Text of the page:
He got past at Copse, ironically, as Leclerc ran wide, and was roared home by the British fans.

Lewis Hamilton was accused of "dirty driving" by Red Bull boss Christian Horner after a first-lap collision put Max Verstappen out of the British Grand Prix.

A breathtaking start to the race culminated in title rivals Hamilton and Verstappen making contact at Copse Corner.

Verstappen was sent spinning off the track and into the barriers, with his car left in a crumpled heap.

The championship leader was able to walk away from the wreckage but was left "massively winded", according to team principal Horner.

It was the most sensational moment of the season, reflective of the intensity of the rivalry between reigning champion Hamilton and this year's leader in the standings.

Hamilton was looking to get ahead of his rival on the inside when wheels touched and Verstappen was sent spinning off the track, Horner denouncing what he considered "a desperate move".

Horner was furious with Hamilton, whose driving was scrutinised by the stewards as the race was red-flagged, with the cars returning to the pit lane while the barrier was repaired.

Verstappen was said to have come out largely unscathed, while Hamilton received a 10-second time penalty when the race eventually resumed.

"He's gone to the medical centre for a check-up. But that's a hell of a relief to see him get out because that corner's one of the fastest on the calendar," Horner told Channel 4.

"[It was] completely out of order [for Hamilton] to stick out a wheel on the inside there. It was way too far. Every driver that's driven this circuit knows you don't stick up the inside at Copse.

"He's done it and obviously his front left has made contact with Max's right rear, on one of the fastest corners in the championship and he's put him in the fence. Thank god he's not been hurt. As you can imagine, we're pretty annoyed about things.

"I think it was a desperate move. He failed to make the move in the first part of the lap which he was obviously geared to do.

"Then it was a desperate move sticking a wheel up the inside. Copse is one of the fastest corners in the world, you don't stick a wheel up the inside, that's just dirty driving.

"That's just not on and I'm just relieved to see our driver's walked away because that could have been a very, very nasty accident."

Max Verstappen crashed out of the British Grand Prix on the first lap after a stunning collision with title rival Lewis Hamilton.

It had been a dazzling start to the race with the front-row pair going neck-and-neck in the opening corners.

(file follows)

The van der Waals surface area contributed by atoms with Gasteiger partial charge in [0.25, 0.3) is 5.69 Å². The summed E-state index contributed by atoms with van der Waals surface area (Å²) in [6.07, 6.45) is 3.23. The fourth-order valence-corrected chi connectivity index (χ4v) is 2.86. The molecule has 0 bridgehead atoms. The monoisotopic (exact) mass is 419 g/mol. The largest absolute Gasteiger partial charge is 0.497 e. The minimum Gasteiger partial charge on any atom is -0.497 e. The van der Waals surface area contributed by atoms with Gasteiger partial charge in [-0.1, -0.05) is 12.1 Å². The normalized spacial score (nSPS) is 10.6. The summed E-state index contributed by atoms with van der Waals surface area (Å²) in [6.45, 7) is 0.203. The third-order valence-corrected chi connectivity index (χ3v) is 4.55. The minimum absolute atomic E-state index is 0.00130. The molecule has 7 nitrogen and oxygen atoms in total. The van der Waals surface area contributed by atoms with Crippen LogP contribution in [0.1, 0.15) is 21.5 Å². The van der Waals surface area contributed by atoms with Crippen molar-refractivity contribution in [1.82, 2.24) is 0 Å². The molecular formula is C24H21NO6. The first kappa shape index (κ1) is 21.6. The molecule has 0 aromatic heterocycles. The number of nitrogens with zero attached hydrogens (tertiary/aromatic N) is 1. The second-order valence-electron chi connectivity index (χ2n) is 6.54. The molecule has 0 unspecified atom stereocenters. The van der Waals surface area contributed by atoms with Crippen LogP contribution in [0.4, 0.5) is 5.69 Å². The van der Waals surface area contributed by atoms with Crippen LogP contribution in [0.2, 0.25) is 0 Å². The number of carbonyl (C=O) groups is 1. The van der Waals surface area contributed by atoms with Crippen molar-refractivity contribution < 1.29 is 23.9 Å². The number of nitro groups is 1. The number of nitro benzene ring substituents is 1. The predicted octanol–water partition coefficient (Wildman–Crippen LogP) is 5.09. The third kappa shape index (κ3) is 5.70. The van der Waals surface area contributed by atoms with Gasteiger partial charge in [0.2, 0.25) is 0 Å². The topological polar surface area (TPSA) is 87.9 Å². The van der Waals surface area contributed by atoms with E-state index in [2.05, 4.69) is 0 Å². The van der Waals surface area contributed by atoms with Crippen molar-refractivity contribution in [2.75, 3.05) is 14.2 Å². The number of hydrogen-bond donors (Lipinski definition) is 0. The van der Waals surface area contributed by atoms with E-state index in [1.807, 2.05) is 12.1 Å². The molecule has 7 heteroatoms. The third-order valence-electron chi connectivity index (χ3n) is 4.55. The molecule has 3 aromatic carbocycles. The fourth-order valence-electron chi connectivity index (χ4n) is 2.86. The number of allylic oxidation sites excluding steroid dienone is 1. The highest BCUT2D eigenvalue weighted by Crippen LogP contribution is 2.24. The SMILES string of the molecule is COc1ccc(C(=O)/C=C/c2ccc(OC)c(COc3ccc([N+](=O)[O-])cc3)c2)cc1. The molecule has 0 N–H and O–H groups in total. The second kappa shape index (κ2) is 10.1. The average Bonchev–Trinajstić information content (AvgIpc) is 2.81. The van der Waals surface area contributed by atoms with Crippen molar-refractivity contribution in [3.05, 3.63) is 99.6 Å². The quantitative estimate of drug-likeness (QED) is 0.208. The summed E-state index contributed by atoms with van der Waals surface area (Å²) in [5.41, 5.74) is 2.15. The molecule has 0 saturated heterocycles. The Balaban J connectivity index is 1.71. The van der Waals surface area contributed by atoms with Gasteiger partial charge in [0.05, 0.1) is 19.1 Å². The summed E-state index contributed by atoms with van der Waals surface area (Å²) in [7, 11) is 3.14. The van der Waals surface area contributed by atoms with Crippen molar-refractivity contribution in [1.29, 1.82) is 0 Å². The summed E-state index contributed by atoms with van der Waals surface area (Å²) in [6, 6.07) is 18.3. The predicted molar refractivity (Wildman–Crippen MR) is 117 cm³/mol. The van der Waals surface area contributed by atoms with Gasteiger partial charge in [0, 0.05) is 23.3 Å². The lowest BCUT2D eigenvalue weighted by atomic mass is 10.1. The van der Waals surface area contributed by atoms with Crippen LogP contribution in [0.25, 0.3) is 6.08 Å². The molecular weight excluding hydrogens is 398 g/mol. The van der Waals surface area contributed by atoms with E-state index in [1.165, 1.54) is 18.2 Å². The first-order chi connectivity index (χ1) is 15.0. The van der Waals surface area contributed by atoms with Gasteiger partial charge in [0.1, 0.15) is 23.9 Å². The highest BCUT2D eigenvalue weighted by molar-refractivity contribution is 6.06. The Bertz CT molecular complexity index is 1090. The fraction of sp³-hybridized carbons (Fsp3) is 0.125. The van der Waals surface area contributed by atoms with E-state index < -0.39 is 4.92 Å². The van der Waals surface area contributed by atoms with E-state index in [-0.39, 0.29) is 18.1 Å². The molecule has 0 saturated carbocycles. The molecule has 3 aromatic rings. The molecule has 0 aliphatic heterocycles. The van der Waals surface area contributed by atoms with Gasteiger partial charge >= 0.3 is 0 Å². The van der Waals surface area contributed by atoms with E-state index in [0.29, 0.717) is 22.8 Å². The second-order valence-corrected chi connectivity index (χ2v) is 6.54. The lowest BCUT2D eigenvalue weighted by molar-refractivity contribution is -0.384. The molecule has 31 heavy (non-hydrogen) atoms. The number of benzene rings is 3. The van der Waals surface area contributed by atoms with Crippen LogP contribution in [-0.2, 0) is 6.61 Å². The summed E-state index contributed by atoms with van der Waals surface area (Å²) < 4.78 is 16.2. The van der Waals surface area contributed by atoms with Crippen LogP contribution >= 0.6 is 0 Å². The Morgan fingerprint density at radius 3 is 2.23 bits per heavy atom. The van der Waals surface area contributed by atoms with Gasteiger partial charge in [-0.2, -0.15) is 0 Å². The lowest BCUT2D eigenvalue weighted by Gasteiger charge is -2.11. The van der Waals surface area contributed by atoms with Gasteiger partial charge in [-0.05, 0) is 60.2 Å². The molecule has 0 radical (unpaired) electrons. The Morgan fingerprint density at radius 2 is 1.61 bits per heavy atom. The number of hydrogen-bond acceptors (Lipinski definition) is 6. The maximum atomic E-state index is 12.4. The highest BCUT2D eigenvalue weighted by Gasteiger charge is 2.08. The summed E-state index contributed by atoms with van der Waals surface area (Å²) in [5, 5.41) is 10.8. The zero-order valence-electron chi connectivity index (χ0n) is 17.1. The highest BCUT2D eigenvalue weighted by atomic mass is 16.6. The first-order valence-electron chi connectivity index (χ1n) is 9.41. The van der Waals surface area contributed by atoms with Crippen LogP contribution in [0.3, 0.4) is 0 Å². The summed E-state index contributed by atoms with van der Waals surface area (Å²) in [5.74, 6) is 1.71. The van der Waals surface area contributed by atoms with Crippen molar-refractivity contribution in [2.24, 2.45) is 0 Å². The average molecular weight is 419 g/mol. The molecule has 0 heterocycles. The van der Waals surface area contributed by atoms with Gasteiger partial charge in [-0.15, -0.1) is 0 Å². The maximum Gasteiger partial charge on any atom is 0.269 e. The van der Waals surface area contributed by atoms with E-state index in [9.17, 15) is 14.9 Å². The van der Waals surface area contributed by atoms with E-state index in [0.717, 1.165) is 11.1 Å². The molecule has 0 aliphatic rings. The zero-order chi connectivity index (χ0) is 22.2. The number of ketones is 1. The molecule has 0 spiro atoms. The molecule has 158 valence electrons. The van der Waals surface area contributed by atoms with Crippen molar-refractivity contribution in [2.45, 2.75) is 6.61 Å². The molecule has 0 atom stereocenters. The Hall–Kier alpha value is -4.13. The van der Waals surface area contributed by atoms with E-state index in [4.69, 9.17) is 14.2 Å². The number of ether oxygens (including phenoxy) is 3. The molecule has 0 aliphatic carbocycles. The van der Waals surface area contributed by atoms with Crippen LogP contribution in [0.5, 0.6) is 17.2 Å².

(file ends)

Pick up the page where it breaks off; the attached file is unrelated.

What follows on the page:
They came close to making contact earlier on the lap before they finally did so at Copse Corner, Hamilton looking to overtake championship leader Verstappen on the inside but clipping the Red Bull driver's right rear wheel.

The tyre came flying off and Verstappen's car went crashing across the gravel and into the barriers at high speed.

Verstappen was able to walk away from the incident without any serious injury, but was said by team boss Christian Horner to be "massively winded".

Hamilton reported damage to his Mercedes car over the radio to his team, and told them: "I was ahead going in there, man. He turned in on me, man."

The result was that the race was red-flagged to allow for repairs to be carried out to the barriers, meaning it would have to re-start.

Lewis Hamilton thinks Mercedes will need to play "the long game" if they are to have any chance of beating Max Verstappen and Red Bull at the British Grand Prix.

The first-ever Formula One sprint race took place on Saturday, with Verstappen passing Hamilton – who had qualified fastest in a new Friday session - on the first lap and going on to win.

That means Verstappen is awarded pole position and three championship points with Hamilton and third-placed Valtteri Bottas having to settle for two and one respectively.

Hamilton is grateful to have the chance to bounce back in the main race on Sunday but is under no illusions over the size of the task facing him on home soil as Verstappen seeks a fourth consecutive F1 victory.

"Sunday is going to be tough," Hamilton, who is seeking a record eighth win at Silverstone, told reporters after the 17-lap sprint.

"He [Verstappen] had a lot of pace in him and I don't think he was particularly having to push too hard, and we were flat-out. 

"If I can try somehow to keep up with them through the stints, maybe we can apply pressure through strategy – but we're not going to be overtaking them on the track: they're just too fast. 

"So, we play the long game hopefully."

In the sprint race it was a slow start that cost Hamilton, who now trails Verstappen by 33 points.